To illustrate this point, a Gallup poll sometime back confirmed what many of us have observed for years: Donations to charity decreases as income increases. The survey found that low- and moderate-income Americans, especially churchgoers, are more generous than upper-income Americans. Maybe this has to do with simple math. For example, let’s say that as an intern you make $100 per week. Using the 10 percent guideline, giving $10 to the church doesn’t sound like a lot of money. Now that same intern gets hired and suddenly their salary is multiplied 10-fold and suddenly that same person is making $1,000 per week. Again, using the same 10 percent guideline, giving $100 to the church seems a bit harder. The formula hasn’t changed, just the bottom line. For a good many people, the more they earn, the more they want, and the more they accumulate, the less they want to give to others. Thankfully, this isn’t a universal rule.
Another pastor tells of his friend Don, a wealthy businessman who gives generously to those in need. When questioned about his giving, Don responded, “It helps me to slay the dragon.” He went on to explain that our greatest temptation is to believe that our happiness or identity can be found in buying newer, better or more stuff. He pictures materialism as a dragon that he must fight against every day. And the only way to fight the dragon is to be a “faithful and generous giver.” Every time he wrote a check to fund the work of the church, he said it was like wielding a sword to slay the dragon.
Country music star Ricky Skaggs and his wife believe in tithing, giving 10% of their income to the church and charities. As he said, “If I believe anything about the Bible, I have to know that God wants my money because He knows my money wants me. God, he said, doesn’t need my money, but He wants whatever I want more than Him.” This is true.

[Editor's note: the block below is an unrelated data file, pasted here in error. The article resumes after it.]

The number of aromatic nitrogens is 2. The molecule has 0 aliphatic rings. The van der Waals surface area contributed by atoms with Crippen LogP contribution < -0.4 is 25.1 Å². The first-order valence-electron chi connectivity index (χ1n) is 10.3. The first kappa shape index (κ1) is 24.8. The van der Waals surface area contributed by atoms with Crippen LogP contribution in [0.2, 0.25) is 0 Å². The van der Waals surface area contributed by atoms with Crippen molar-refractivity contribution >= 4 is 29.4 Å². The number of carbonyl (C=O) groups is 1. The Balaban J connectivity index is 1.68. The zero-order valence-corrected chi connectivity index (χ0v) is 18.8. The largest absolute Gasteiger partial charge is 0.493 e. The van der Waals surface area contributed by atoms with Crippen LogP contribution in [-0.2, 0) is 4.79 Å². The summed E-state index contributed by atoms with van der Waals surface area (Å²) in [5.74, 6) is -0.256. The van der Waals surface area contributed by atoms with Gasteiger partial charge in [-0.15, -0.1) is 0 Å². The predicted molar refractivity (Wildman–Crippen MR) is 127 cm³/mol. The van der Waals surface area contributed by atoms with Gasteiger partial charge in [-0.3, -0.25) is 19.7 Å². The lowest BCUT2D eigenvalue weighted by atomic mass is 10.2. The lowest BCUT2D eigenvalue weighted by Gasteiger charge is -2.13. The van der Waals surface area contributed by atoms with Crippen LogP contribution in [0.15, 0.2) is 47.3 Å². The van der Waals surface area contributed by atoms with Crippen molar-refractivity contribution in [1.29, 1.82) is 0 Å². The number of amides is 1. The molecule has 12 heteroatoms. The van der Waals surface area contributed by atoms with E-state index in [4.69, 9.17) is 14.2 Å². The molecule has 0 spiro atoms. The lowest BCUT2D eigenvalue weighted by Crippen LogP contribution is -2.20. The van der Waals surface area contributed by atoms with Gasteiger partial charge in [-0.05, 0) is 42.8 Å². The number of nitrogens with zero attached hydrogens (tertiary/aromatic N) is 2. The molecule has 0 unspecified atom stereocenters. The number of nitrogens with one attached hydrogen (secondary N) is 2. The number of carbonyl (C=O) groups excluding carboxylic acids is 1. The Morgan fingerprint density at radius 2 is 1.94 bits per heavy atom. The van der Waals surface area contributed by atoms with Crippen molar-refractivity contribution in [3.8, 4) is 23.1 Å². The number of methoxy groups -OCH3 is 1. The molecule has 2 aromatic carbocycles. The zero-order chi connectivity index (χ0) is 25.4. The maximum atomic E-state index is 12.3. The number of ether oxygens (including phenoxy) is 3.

God doesn’t need our money, but He does want whatever we want more than Him. This is probably why Jesus said, “No one can serve two masters, for either he will hate the one and love the other, or he will be devoted to the one and despise the other. You cannot serve God and money” (Matt. 6:24). Giving generously helps us slay the dragon of materialism, of pride, of greed, of self-centeredness, all these are the modern-day idols that can stand between us and finding our true happiness and identity in God. John Wesley, founder of the Methodist church once said he used four criteria for measuring any purchase.
Before spending any money, John would ask himself: “Am I acting as a steward of the Lord’s goods?” Second, “Am I making this purchase in obedience to the Word of God?” Third, “Can I offer up this expense as a sacrifice to God through Jesus Christ?” And finally, “Do I have reason to believe that this purchase will bring me a reward at the resurrection of the just?” Those are some tough questions! I wonder, if we were to sit down with our latest credit card bill and these four questions, how many of us would find ourselves squirming in our seat?
The dragon of materialism looms large in our society’s value system. It’s not easy to live by God’s value system in a society that values image, appearance and status symbols. It should work the other way. It should get easier to give as our wealth increases, but for many, it does not. There’s something about money that seems to entrap us. By nature, money is attractive and as such, selfishness and greed are its snare. Again, this is why Jesus repeatedly warned us against the dangers of wealth. One could say that our giving back to God is a spiritual question. For some, their very souls are at stake.
The second reason generous giving is critical to the devotional life of a Christian has to do with the good that money can do. Regardless of our circumstances, we must admit that there are some things only money can buy. For example, braces for your children’s teeth, a good education, quality health care, a worry-free retirement, dependable transportation, and a comfortable house. In today’s society, money is a useful and valued commodity.